Our journey began at The Terminal Brewhouse in Chattanooga, TN and ended at The Bluegrass Brewing Company in my home town of Louisville, KY. I’ve been to The Terminal twice previously and introduced to it’s amazing fare by my friend Marque, who is a connoisseur of all things beer. I was thrilled over the prospect of sampling their consistently delicious beer and food once again. Although many brewhouses don’t serve or are known for their food, I would go here just for their sweet potato fries and pot-roast queso nachos which are heavenly. The Terminal brewhouse is located in the historic Stong Building, which was built in 1909, a one-of-a-kind in Chattanooga, if not the entire U.S. It is very “eco-friendly” and boasts grassy, landscaped porches and decks, water-less urinals, and “2 flush” toilets. The premise being that if you go number 1, you press 1, if you go number 2, you press 2. This can be very confusing to a drunk patron.
The beer menu at The Terminal consists of American Copper Ale (Terminally Ale), Maibock, (rock out with your Maibock out), West Coast India Pale Ale (Magnum P.A.), Belgian White (The White Shadow), Oatmeal Stout (Southsidenstein Stout) and their seasonal, a black ale. I’m not a ‘dark beer’ type of person, but that changes when I cross the threshold at The Terminal. Their Oatmeal Stout is amazing. I even liked the black ale once my palate stopped freaking out.
I always order a sampler so I can savor all their beers without getting terribly intoxicated, plus it’s a paltry $6, a bargain for 6 large sample glasses of their tasty beer. Of all the beers made at The Terminal, the Maibock was our overall favorite.
Our second stop took us to Nashville, the home of Yazoo Brewing Company. I arranged for our hotel accommodations to be as close to this iconic brewery as possible, which just celebrated it’s 8th anniversary. A mere 4 hours after leaving the Terminal, we found ourselves in the tap room enjoying Yazoo’s delicious creations. Yazoo is a true brewery in that it bottles the beers it produces but has limited hours, closing at 8:00 p.m. on a Friday night. Several people have spoken very highly of Yazoo on numerous occasions so I was not only excited to be there, but I also had very high expectations. They didn’t disappoint! My brother Chris and his wife, Melissa, LOVED the amber ale, which is huge kudos for Yazoo as they’ve sampled amber ales from around the U.S.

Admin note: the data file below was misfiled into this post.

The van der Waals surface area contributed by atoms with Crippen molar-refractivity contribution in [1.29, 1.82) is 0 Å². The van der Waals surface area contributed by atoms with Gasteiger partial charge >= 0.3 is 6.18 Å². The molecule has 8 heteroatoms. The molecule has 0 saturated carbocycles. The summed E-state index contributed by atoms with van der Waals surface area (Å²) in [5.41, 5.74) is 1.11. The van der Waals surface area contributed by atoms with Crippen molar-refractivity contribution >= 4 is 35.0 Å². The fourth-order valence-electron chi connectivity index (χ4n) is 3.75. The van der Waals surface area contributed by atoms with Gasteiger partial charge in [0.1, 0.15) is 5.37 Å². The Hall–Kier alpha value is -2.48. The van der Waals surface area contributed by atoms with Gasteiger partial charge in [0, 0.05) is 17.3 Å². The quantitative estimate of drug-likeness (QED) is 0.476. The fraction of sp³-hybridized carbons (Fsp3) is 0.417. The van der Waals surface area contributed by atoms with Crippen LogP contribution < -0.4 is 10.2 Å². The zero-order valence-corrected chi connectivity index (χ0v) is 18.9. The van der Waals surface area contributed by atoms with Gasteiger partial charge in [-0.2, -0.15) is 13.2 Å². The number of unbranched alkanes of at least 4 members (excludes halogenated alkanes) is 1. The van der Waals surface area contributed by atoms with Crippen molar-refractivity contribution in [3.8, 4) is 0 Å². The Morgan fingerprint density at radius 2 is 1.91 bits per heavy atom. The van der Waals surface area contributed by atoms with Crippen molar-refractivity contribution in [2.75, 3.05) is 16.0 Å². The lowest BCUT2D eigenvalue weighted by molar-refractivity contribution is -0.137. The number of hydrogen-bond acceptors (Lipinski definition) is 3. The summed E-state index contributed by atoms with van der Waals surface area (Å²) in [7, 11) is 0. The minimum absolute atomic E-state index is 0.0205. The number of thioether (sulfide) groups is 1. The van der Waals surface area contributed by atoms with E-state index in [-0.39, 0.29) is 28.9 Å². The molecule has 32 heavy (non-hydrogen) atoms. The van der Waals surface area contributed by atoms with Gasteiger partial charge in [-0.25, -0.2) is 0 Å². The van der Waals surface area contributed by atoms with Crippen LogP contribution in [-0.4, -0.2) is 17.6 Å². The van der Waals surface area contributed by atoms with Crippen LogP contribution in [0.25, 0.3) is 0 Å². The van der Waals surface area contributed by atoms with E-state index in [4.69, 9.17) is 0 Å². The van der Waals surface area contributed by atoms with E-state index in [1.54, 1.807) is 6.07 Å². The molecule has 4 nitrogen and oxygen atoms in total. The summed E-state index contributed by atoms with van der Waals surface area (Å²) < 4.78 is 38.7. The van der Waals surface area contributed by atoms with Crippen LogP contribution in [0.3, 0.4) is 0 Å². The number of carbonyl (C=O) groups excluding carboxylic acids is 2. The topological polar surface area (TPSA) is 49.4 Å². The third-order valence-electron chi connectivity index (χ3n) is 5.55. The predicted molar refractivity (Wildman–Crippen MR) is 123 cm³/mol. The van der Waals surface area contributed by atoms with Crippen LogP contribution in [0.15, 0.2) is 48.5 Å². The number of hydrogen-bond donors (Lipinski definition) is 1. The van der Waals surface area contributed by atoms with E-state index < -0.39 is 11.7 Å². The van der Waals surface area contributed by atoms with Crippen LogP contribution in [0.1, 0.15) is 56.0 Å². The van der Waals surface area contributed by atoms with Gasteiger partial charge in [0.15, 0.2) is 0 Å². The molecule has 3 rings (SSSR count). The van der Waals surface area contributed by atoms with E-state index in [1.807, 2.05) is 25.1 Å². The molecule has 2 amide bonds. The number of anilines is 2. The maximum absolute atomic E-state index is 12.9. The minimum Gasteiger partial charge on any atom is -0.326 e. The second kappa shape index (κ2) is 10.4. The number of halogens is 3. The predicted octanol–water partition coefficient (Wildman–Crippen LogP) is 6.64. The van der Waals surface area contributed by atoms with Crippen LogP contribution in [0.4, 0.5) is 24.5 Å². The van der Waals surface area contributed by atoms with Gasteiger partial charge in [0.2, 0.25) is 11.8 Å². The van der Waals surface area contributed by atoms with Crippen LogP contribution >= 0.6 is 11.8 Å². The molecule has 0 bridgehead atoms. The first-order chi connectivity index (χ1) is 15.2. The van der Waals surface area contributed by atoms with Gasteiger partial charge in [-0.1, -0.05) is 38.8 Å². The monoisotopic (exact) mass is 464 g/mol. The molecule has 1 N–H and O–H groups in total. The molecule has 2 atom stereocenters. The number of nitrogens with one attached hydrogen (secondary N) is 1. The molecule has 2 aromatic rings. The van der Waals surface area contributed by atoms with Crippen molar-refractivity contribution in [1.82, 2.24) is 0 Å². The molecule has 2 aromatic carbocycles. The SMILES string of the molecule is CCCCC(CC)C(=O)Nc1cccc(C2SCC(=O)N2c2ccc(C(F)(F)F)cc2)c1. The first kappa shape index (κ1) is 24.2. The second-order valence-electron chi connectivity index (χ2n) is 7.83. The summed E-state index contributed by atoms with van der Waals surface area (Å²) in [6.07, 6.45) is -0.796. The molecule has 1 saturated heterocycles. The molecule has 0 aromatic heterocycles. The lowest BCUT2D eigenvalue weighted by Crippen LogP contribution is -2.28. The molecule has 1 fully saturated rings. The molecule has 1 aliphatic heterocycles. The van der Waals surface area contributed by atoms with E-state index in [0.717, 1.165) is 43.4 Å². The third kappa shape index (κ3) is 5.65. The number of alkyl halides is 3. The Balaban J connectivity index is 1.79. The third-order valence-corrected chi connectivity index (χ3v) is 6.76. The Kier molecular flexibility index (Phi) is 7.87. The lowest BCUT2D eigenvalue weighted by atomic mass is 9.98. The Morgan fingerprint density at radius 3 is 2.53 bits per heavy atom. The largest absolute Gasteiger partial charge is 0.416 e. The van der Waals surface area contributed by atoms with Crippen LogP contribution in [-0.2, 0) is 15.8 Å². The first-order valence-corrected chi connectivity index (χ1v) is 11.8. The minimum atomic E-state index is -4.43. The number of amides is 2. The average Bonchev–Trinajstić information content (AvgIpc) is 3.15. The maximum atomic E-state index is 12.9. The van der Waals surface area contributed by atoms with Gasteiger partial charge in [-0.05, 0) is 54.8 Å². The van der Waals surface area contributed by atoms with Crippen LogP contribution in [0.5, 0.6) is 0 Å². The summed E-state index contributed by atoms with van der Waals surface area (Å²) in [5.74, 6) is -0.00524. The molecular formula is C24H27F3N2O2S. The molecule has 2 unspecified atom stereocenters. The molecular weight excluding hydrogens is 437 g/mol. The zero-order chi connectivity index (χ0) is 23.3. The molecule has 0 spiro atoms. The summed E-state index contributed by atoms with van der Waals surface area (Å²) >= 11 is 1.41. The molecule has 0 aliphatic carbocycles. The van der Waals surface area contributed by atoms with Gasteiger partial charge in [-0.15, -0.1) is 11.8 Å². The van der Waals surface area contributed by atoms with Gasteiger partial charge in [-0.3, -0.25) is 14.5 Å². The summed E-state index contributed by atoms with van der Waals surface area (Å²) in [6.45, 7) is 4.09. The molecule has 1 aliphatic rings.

Yazoo features eight different brews: Dos Peros, made with 3 different types of malt, Pale Ale, Hefeweizen, an authentic German wheat beer, the Sly Rye Porter, Onward Stout (aka “Nitro Stout”), Hop Project, Sue and a seasonal, a somewhat exotic lager that was quite tasty. I LOVED the Hefeweizen and the seasonal and was determined to bring some back with me. Since last call was at 7:35, we hurriedly ordered a growler (half-gallon glass air-tight container). The next day, we savored the beer that we took home from this great brewery. Last, but certainly not least, we made it to BBC, aka Blue Grass Brewing Company in Louisville. Once again, our hotel accommodations were very close to our destination, which worked out better for Chris who was the designated driver.